Summary - Valuing Wal-Mart
In utilizing the fundamental data provided by the 2010 Richard Ivey School of Business Foundation article titled Valuing Wal-Mart - 2010, I have made the following conclusions regarding the value of Wal-Mart (WMT) stock as of February 2012. * Utilizing the constant growth dividend discount model (DDM), the value of Wal-Mart’s stock price is $60.20. The most recent closing price of Wal-Mart stock was $53.48. Given this information, the constant growth DDM valuation suggests that the Wal-Mart stock is currently undervalued. * Utilizing the two-stage DDM approach, the value of Wal-Mart’s stock price is $83.95. Similar to the constant growth DDM valuation conclusion, the Wal-Mart stock is currently undervalued. * The capital asset pricing model (CAPM) was used to determine the appropriate required rate of return on Walm-Mart’s stock. The required rate of return for Wal-Mart is 7.01% * In following the concepts of the price/earnings (P/E) multiple approach, Wal-Mart’s intrinsic value based upon the P/E multiple approach is $55.03. Given the current stock price of Wal-mart of $53.48, this valuation would support that Wal-Mart’s stock is undervalued. *Several assumptions were made within the various valuation methods. The assumptions are noted and defined within each of the following sections.
In summary, in employing the dividend discount valuation methods and price/earnings multiple approach, the Wal-Mart stock would be a “buy” given the current close price of $53.48. Wal-mart is the largest retailer in the world with more than $400 billion in annual revenues across more than 8,000 stores. Since the firm’s inception in 1974, the firm has consistently grown their sales, earnings, dividends, and dividend payout ratio. Although the DDM valuations incorporate general assumptions around the dividend growth rates, I believe the assumptions used in the DDM valuation methods are in-line with Wal-Mart’s peers and its historical averages. Alternatively, the price/earnings multiple approach incorporates numerous assumptions and given the lack of further in-depth material surrounding Wal-Mart, it would be difficult to use this method stand-alone as a means of recommendation for investors.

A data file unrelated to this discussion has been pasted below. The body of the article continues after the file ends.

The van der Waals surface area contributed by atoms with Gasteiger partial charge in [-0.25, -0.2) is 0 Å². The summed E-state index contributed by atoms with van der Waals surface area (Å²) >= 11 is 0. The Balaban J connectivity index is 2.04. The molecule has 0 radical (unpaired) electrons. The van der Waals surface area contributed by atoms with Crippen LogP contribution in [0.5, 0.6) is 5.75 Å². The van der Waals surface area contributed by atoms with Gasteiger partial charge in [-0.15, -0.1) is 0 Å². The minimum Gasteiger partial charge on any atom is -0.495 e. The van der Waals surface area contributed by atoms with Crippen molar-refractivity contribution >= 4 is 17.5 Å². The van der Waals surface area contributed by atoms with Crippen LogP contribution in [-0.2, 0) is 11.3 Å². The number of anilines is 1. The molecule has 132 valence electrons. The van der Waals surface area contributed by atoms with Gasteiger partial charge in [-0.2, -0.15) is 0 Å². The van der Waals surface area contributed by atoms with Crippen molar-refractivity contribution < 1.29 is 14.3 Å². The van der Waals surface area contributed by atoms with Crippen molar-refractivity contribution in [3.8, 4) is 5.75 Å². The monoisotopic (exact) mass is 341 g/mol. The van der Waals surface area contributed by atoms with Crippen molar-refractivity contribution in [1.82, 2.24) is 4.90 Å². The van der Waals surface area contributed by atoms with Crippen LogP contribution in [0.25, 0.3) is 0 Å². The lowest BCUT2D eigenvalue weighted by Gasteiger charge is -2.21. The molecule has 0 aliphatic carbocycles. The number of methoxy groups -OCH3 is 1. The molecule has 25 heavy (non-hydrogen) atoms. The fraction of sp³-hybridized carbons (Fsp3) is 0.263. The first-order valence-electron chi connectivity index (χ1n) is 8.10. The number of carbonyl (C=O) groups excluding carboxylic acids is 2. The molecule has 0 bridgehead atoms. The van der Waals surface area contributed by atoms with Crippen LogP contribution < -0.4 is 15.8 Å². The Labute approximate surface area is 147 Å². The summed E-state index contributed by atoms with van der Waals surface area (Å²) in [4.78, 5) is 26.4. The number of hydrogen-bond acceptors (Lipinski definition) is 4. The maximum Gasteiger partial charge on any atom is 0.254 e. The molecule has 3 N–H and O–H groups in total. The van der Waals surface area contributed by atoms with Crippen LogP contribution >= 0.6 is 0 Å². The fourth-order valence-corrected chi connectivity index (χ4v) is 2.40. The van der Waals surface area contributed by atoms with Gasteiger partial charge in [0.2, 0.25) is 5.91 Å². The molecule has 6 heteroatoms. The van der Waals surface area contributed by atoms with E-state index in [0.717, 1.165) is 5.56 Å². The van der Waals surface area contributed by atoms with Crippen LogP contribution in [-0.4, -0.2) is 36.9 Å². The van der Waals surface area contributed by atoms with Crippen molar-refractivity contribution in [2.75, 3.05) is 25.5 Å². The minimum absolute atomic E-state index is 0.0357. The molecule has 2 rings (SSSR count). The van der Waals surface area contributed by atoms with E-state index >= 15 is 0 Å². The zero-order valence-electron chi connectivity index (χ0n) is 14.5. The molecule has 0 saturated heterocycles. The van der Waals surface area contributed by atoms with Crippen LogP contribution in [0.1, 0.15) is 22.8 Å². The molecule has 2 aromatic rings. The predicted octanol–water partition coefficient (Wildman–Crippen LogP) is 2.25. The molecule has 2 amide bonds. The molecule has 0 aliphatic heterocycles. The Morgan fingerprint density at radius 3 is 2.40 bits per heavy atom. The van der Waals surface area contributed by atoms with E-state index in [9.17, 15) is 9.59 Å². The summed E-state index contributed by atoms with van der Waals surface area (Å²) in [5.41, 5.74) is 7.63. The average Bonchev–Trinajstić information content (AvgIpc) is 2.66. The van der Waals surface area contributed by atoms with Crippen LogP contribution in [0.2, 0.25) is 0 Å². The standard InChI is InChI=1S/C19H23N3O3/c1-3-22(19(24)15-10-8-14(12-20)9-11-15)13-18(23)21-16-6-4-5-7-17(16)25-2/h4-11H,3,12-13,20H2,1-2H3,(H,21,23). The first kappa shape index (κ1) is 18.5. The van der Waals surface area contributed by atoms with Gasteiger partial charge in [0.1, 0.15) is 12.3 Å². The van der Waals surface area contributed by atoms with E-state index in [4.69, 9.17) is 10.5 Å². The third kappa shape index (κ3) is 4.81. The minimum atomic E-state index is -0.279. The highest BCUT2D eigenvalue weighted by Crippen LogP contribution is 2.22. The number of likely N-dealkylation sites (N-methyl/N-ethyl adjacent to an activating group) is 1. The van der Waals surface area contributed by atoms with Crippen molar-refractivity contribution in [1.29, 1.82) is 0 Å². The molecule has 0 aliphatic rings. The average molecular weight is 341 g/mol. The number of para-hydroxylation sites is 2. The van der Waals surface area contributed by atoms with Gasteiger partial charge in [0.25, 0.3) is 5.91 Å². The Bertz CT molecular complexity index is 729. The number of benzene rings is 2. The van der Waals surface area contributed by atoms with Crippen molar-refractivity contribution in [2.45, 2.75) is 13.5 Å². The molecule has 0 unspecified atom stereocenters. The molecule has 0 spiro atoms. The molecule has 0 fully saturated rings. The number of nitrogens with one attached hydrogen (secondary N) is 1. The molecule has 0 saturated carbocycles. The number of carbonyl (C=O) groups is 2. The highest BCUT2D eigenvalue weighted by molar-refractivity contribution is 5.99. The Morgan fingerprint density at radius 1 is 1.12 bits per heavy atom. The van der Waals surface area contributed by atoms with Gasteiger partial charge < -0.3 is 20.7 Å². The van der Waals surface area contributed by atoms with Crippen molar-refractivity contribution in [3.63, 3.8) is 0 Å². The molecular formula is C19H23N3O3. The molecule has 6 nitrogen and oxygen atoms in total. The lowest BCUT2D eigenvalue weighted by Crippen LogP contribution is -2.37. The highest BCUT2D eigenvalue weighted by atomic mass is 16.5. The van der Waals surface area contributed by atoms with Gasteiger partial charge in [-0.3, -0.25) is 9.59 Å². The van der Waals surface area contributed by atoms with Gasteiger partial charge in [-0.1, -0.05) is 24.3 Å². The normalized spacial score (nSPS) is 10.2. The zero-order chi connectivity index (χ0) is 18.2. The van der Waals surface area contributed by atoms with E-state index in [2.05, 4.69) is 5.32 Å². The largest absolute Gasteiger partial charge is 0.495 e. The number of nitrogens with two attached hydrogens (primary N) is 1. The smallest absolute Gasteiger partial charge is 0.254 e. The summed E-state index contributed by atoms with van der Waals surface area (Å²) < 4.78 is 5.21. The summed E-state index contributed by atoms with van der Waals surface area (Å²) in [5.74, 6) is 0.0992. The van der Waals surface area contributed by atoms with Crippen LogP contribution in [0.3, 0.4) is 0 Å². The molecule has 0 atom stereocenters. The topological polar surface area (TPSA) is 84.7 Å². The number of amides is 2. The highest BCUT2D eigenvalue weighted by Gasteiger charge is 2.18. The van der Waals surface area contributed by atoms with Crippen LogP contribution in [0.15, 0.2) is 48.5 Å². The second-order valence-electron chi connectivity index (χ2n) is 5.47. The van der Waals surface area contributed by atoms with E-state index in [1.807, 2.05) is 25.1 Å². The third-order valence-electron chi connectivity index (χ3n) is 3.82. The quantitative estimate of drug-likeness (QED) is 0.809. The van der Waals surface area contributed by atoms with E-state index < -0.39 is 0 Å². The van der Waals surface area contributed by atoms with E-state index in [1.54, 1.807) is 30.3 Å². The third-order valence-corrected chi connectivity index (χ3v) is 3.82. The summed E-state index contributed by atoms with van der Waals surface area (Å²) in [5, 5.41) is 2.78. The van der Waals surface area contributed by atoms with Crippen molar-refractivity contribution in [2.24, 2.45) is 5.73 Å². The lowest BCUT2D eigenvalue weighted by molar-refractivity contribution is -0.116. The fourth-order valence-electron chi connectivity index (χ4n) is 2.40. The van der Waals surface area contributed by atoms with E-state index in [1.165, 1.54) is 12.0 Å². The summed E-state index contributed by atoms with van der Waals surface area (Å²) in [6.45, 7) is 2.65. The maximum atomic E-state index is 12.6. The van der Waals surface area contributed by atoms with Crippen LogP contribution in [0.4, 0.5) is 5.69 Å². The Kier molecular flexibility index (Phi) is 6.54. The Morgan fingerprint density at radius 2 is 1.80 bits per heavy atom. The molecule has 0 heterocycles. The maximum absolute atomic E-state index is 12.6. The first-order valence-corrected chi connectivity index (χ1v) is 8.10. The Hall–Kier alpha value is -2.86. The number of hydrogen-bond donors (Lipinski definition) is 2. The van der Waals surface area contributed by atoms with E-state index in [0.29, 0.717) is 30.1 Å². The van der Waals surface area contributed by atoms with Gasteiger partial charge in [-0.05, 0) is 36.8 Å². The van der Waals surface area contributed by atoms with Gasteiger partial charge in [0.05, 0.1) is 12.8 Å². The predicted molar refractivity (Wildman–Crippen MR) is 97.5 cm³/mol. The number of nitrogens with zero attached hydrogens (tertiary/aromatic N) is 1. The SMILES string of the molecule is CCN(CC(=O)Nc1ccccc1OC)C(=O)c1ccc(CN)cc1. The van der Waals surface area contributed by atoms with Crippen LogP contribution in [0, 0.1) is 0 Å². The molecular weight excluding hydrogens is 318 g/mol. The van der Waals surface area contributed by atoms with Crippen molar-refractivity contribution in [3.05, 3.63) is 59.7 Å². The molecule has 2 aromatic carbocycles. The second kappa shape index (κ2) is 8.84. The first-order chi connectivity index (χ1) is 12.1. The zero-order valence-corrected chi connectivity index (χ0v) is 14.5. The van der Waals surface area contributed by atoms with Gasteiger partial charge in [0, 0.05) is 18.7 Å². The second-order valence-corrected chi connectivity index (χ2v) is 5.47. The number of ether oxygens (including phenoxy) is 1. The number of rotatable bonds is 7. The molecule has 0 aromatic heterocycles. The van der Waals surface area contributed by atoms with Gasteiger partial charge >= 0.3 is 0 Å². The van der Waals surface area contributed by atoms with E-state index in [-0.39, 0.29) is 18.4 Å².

Dividend Discount Model (DDM) Valuations for Wal-Mart
Dividends in Perpetuity
Under the constant growth dividend discount model, the current stock price of Wal-Mart stock is $60.20. One general assumption was made for the required rate of return (Ke) to be 7.01%. This was a general assumption calculated from the Capital Asset Pricing Model (CAPM) below. The given variables were D1 ($1.21) and g (5%). The $60.20 value for Wal-Mart is in-line with analysts’ projected value of $60.50. P0 = D1/(Ke – g)
$60.20 = $1.21 / (7.01% - 5.00%)
Terminal Value Approach
Since Wal-Mart is more of a mature, stable firm with various growth prospects on the horizon, it might be helpful for investors to utilize a multi-stage dividend discount model approach. This two-stage approach assumes Wal-Mart will experience a period of high-growth followed by a decline in a stable growth period. Utilizing the below assumptions, the value of Wal-Mart stock is $83.95. There were a fair amount of assumptions in utilizing the multi-stage terminal value approach. Assumptions and Calculations:
* Estimated Growth Rate (g) = Retention Rate1 x ROE2
g = 70.7 x 21.57% = 15.25%
1Wal-Mart’s 2010 retention rate (1-Payout Ratio2010) = (1-29.3) = 70.7 2ROE estimation for Wal-Mart was based off of Wal-Mart’s ROE average over the past five years. * Required Rate of Return (k) =
CAPM = E(R) = Rf + β[E(RM) – Rf] =
CAPM = E(R) = 3.68% + 0.66(5.05%)
k = 7.01%
* Stable Growth Period Dividend = 5%
* Growth Period = 5 years (D1 – D5)
I didn’t find it beneficial to utilize the three-stage approach to value Wal-Mart stock due to the fact that Wal-Mart is already in its mature phase of its business...
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